Notes on Archives 2
Ines Schaber
Culture Is Our Business

In the process of transferring analog material to digital data banks, small independent archives are often not able to keep up with bigger, economically driven archives, such as stock-image companies.
Notes on Archives 2: Culture Is Our Business considers the case of Willy Römer, who in 1919 took a photograph of the street battles in the media district of Berlin during the German Revolution. Circulating widely throughout the twentieth century, Römer’s photograph in 2004 came to be owned simultaneously by a number of archives. Among them were the commercial stock-image agency Corbis, founded by Bill Gates, and the Agentur für Bilder zur Zeitgeschichte (Agency for images on contemporary history), an independent organization established by photo historian Diethart Kerbs. Both Corbis and Kerbs’s agency handle and make available the same image based on extremely different concepts and working processes. The book considers the complex issues around these two agencies. At stake in these differences are how the image’s story should be told, and how this telling is embedded in the viewing and understanding of history. This publication includes material from the artwork Culture Is Our Business by Ines Schaber along with a conversation with Diethart Kerbs and a text by Reinhard Braun.


Notes on Archives 1–5

Notes on Archives is a series of publications by artist Ines Schaber about archives and the practices we conduct in relation to them. Produced over the course of more than ten years, the publications feature a series of case studies, research, concrete projects, and reflections on the questions and problems that image archives pose today. The aim of the work is not to find or create another institutional archive per se, but to develop a practice in which the set of problems that archives produce is in fact part of the process one engages in.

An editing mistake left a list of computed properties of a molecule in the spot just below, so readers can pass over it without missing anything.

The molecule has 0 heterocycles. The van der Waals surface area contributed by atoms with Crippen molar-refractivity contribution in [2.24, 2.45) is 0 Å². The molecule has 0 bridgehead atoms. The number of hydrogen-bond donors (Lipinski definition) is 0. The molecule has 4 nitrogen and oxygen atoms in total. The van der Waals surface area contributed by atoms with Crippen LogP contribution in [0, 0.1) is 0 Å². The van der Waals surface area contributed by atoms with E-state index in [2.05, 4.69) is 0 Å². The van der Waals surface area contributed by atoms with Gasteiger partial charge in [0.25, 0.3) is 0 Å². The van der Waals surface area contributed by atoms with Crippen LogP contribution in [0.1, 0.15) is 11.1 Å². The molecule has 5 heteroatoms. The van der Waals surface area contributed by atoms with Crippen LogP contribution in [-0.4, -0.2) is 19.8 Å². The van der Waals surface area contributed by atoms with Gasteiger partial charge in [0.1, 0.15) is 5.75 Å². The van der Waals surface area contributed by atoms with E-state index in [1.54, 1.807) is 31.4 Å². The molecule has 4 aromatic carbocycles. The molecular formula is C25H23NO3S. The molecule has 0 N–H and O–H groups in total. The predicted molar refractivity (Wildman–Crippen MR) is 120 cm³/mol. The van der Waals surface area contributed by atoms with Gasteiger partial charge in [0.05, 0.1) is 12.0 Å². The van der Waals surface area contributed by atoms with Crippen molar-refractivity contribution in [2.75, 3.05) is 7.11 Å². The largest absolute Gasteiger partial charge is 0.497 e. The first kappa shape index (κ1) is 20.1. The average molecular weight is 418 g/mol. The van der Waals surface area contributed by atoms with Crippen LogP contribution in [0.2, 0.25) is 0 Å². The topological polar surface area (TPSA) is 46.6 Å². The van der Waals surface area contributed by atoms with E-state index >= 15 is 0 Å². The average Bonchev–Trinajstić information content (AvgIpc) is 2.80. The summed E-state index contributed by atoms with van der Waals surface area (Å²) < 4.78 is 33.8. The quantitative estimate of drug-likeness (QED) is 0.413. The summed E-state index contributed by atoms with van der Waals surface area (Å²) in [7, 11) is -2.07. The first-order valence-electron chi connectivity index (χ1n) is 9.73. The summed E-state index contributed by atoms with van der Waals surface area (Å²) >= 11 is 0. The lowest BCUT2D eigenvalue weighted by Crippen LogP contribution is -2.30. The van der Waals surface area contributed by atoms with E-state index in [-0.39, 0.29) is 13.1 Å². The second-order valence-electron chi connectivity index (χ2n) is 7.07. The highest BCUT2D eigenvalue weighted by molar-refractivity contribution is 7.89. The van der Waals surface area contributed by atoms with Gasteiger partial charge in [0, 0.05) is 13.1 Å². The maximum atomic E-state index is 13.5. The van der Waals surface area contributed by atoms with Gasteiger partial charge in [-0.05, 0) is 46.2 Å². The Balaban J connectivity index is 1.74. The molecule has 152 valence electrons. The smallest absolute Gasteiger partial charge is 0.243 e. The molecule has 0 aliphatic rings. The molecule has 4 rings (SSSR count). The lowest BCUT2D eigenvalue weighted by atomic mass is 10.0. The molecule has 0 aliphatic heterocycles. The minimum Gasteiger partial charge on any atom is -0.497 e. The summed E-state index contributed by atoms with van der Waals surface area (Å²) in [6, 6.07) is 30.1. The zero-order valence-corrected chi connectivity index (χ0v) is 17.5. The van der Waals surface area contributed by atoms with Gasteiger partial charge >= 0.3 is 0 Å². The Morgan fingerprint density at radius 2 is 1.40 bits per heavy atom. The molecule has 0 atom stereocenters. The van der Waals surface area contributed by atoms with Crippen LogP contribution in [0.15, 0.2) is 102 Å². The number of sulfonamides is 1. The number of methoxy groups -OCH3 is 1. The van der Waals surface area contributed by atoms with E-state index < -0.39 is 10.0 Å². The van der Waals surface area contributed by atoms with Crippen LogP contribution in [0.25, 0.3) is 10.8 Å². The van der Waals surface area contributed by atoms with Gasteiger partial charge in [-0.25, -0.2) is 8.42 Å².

The artist understands the archive as a place of negotiation and writing. “There is no political power without control of the archive, if not of memory. Effective democratization can always be measured by this essential criterion: the participation in and the access to the archive, its constitution, and its interpretation,” writes Jacques Derrida.


Ines Schaber is a visual artist based in Berlin and Los Angeles. For fifteen years, she has worked on the notion of the archive through which she has examined a set of questions underlying archival photographic practices. The projects, case studies, writings, and artistic works she has produced in relation to these questions seek to trace new or alternate archival practices. Another publication that is part of this eld of interest was a collaboration with the sociologist Avery Gordon titled The Workhouse (Brei­ tenau Room) (2014), produced as part of documenta 13. Since 2014, she teaches at the California Institute of the Arts, in the School of Art, Program of Photography and Media.